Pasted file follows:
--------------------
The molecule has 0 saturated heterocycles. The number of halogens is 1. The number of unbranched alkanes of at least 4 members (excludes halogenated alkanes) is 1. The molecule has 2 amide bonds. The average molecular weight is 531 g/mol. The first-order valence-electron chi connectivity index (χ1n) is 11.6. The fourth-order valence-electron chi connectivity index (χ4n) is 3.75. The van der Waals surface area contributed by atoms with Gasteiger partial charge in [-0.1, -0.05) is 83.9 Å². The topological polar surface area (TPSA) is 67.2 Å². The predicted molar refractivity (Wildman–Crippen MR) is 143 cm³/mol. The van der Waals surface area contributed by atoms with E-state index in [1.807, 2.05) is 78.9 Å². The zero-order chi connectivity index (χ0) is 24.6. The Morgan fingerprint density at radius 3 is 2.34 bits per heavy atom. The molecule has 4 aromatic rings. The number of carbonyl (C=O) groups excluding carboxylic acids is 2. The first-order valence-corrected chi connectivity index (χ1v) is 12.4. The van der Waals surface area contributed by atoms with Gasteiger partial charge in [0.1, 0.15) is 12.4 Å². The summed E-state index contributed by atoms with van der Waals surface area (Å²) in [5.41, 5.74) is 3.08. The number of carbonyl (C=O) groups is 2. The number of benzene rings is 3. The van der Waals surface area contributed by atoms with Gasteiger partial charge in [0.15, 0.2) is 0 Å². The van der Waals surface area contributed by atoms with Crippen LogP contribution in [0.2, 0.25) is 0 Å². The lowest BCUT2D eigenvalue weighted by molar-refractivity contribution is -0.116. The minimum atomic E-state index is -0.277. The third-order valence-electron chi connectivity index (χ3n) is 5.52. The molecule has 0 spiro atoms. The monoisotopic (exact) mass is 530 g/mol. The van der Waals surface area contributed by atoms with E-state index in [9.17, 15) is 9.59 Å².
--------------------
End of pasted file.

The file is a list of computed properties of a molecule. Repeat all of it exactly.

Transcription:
The molecule has 0 saturated heterocycles. The number of halogens is 1. The number of unbranched alkanes of at least 4 members (excludes halogenated alkanes) is 1. The molecule has 2 amide bonds. The average molecular weight is 531 g/mol. The first-order valence-electron chi connectivity index (χ1n) is 11.6. The fourth-order valence-electron chi connectivity index (χ4n) is 3.75. The van der Waals surface area contributed by atoms with Gasteiger partial charge in [-0.1, -0.05) is 83.9 Å². The topological polar surface area (TPSA) is 67.2 Å². The predicted molar refractivity (Wildman–Crippen MR) is 143 cm³/mol. The van der Waals surface area contributed by atoms with E-state index in [1.807, 2.05) is 78.9 Å². The zero-order chi connectivity index (χ0) is 24.6. The Morgan fingerprint density at radius 3 is 2.34 bits per heavy atom. The molecule has 4 aromatic rings. The number of carbonyl (C=O) groups excluding carboxylic acids is 2. The first-order valence-corrected chi connectivity index (χ1v) is 12.4. The van der Waals surface area contributed by atoms with Gasteiger partial charge in [0.1, 0.15) is 12.4 Å². The summed E-state index contributed by atoms with van der Waals surface area (Å²) in [5.41, 5.74) is 3.08. The number of carbonyl (C=O) groups is 2. The number of benzene rings is 3. The van der Waals surface area contributed by atoms with Gasteiger partial charge in [0.15, 0.2) is 0 Å². The van der Waals surface area contributed by atoms with Crippen LogP contribution in [0.2, 0.25) is 0 Å². The lowest BCUT2D eigenvalue weighted by molar-refractivity contribution is -0.116. The minimum atomic E-state index is -0.277. The third-order valence-electron chi connectivity index (χ3n) is 5.52. The molecule has 0 spiro atoms. The monoisotopic (exact) mass is 530 g/mol. The van der Waals surface area contributed by atoms with E-state index in [9.17, 15) is 9.59 Å².